My Name Is Not Easy - By Debby Dahl Edwardson

My Name Is Not Easy



When I go off to Sacred Heart School, they’re gonna call me Luke because my Iñupiaq name is too hard. Nobody has to tell me this. I already know. I already know because when teachers try say our real names, the sounds always get caught in their throats, sometimes, like crackers. Th at’s how it was

in kindergarten and in fi rst, second, and third grade, and that’s how it’s going to be at boarding school, too. Teachers only know how to say easy names, like my brother Bunna’s.

My name is not easy.

My name is hard like ocean ice grinding at the shore or wind pounding the tundra or sun so bright on the snow, it burns your eyes. My name is all of us huddled up here together, waiting to hear the sound of that plane that’s going to take us away, me and my brothers. Nobody saying nothing about it. Everybody doing the same things they always do. Uncle Joe is cleaning his gun and Aaka—that’s my grandma—is eating maktak. Jack is sprawled out on the 3

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bed reading Life magazine, and Mom’s dipping water from the fi fty-fi ve-gallon water drum to make tea for Aapa, my grandpa.

Bunna’s chasing Isaac across the fl oor on the opposite side of the room, showing him how to play cowboy with his authentic Roy Rogers gun and holster set. Pretending there’s a whole pack of Indians under the bed. Th e only thing under

the bed is one little Eskimo: our youngest brother, Isaac, mad about the fact he’s always got to be the Indian.

I know that pretty soon Aapa’s gonna fi nish his tea, and when he does, he’s gonna belch and say taiku. But he isn’t thanking Mom or Aaka or anyone, he’s just saying it. Taiku.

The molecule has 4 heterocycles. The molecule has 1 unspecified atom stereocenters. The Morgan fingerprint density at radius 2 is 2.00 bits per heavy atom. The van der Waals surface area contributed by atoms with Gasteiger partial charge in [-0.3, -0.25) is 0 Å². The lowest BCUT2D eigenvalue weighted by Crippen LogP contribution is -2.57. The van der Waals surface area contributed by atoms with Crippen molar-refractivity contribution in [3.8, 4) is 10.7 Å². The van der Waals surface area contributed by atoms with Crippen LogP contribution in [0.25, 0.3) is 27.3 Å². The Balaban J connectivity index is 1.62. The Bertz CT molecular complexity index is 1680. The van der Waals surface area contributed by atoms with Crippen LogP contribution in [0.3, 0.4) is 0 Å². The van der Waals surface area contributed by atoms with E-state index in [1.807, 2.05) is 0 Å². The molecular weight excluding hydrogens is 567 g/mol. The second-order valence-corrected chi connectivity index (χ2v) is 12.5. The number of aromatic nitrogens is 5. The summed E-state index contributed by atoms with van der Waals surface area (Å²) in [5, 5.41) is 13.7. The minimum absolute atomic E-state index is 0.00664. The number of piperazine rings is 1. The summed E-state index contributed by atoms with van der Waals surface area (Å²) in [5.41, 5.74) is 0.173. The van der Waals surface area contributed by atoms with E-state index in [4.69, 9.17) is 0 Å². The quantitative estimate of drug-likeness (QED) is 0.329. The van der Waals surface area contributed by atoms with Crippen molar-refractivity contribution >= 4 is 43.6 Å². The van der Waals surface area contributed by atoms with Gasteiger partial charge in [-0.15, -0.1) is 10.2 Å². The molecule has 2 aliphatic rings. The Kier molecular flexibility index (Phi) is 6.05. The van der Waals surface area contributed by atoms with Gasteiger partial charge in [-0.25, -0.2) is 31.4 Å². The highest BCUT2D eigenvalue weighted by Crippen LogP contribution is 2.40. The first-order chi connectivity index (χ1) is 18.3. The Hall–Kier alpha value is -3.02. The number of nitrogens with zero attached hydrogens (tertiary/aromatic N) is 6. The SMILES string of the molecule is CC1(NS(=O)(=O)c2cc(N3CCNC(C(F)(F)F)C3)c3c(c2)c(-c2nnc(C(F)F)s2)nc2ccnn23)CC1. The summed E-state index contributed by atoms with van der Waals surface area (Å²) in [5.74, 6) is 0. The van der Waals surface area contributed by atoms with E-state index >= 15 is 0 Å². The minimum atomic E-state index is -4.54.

ank you.

Some things are good to know, like knowing what lies on the other side of that smooth line the tundra makes at the edge of the sky. When you don’t know, you feel uneasy about what you might fi nd out there, which is how I’m feeling about Catholic school right now. Uneasy. Wondering if it’s gonna be good or bad or both messed up together.

I never met them Catholics, yet, but I heard about them.

If you give them a kid ’til the age of seven, they got ’em for life.


at’s what Catholics say. I watch Isaac scuttle across the fl oor, an uneasy feeling stirring in my stomach. Isaac is only six.

Aapa stands up from the table and belches good.


I wonder if Aapa knows what Catholics say. Probably not. Jack’s the one who told us about them Catholics and he wouldn’t say it to my aapa because Aapa is not a Catholic.


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M Y N A M E I S N O T E A S Y / L u k e Jack is Mom’s boyfriend.

Uncle Joe wipes his rag along the barrel of his gun and hands it to me, like he always does. “So. You going off to that place where they make you eat Trigger?” He leans down next to me when he says it, too, like he’s sharing a secret.

I think about Roy Rogers’ fancy horse, Trigger, in the movies they show at the community center sometimes, and I get an uneasy feeling in the pit of my stomach.

Joe smiles the kind of smile that says he knows stuff that other people don’t know.

“You mean your momma never told you? Th em Catholics,

they eat horse meat.”

Mom doesn’t hear this because she’s too busy pouring tea for Aaka. But Jack hears it, all right, and he’s not happy about what he’s hearing. I can see it in the way he looks up from his magazine real sharp, fi xing his eye on Joe. Jack keeps his mouth shut, though, because Uncle Joe don’t think much of white men, and Jack knows it.

“What they want to eat horse meat for?” I ask.

“Cheaper,” Joe says.

Aaka is still eating maktak, and even though no one ever said it, I know them horse-eating, kid-stealing Catholics aren’t ever going to feed me what I like—whale meat and maktak.

And I’m all of a sudden so hungry, it seems like I could never get enough to fi ll me up.

Bunna fl ops down onto the bed next to Jack